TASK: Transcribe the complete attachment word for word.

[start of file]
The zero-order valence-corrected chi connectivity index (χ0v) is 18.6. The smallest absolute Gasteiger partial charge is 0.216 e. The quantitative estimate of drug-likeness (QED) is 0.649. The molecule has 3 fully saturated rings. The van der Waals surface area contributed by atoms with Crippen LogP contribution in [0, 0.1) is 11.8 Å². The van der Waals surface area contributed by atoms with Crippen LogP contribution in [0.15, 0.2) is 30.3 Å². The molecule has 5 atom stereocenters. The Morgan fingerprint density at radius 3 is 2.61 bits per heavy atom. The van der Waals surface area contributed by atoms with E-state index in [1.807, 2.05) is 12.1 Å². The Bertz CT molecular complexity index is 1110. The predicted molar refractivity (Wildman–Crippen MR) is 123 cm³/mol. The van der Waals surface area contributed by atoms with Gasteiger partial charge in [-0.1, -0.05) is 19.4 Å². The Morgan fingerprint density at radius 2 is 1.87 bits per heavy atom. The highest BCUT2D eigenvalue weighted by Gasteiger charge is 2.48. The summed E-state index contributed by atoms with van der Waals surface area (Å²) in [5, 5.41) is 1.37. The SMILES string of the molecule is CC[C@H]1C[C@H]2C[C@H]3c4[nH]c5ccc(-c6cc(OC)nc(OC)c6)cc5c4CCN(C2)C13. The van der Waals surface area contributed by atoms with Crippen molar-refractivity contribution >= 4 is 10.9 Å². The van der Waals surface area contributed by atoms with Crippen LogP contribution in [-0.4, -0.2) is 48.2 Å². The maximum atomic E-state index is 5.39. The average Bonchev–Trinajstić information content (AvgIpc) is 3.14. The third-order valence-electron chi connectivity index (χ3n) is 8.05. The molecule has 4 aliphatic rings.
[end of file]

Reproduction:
The zero-order valence-corrected chi connectivity index (χ0v) is 18.6. The smallest absolute Gasteiger partial charge is 0.216 e. The quantitative estimate of drug-likeness (QED) is 0.649. The molecule has 3 fully saturated rings. The van der Waals surface area contributed by atoms with Crippen LogP contribution in [0, 0.1) is 11.8 Å². The van der Waals surface area contributed by atoms with Crippen LogP contribution in [0.15, 0.2) is 30.3 Å². The molecule has 5 atom stereocenters. The Morgan fingerprint density at radius 3 is 2.61 bits per heavy atom. The van der Waals surface area contributed by atoms with E-state index in [1.807, 2.05) is 12.1 Å². The Bertz CT molecular complexity index is 1110. The predicted molar refractivity (Wildman–Crippen MR) is 123 cm³/mol. The van der Waals surface area contributed by atoms with Gasteiger partial charge in [-0.1, -0.05) is 19.4 Å². The Morgan fingerprint density at radius 2 is 1.87 bits per heavy atom. The highest BCUT2D eigenvalue weighted by Gasteiger charge is 2.48. The summed E-state index contributed by atoms with van der Waals surface area (Å²) in [5, 5.41) is 1.37. The SMILES string of the molecule is CC[C@H]1C[C@H]2C[C@H]3c4[nH]c5ccc(-c6cc(OC)nc(OC)c6)cc5c4CCN(C2)C13. The van der Waals surface area contributed by atoms with Crippen molar-refractivity contribution >= 4 is 10.9 Å². The van der Waals surface area contributed by atoms with Crippen LogP contribution in [-0.4, -0.2) is 48.2 Å². The maximum atomic E-state index is 5.39. The average Bonchev–Trinajstić information content (AvgIpc) is 3.14. The third-order valence-electron chi connectivity index (χ3n) is 8.05. The molecule has 4 aliphatic rings.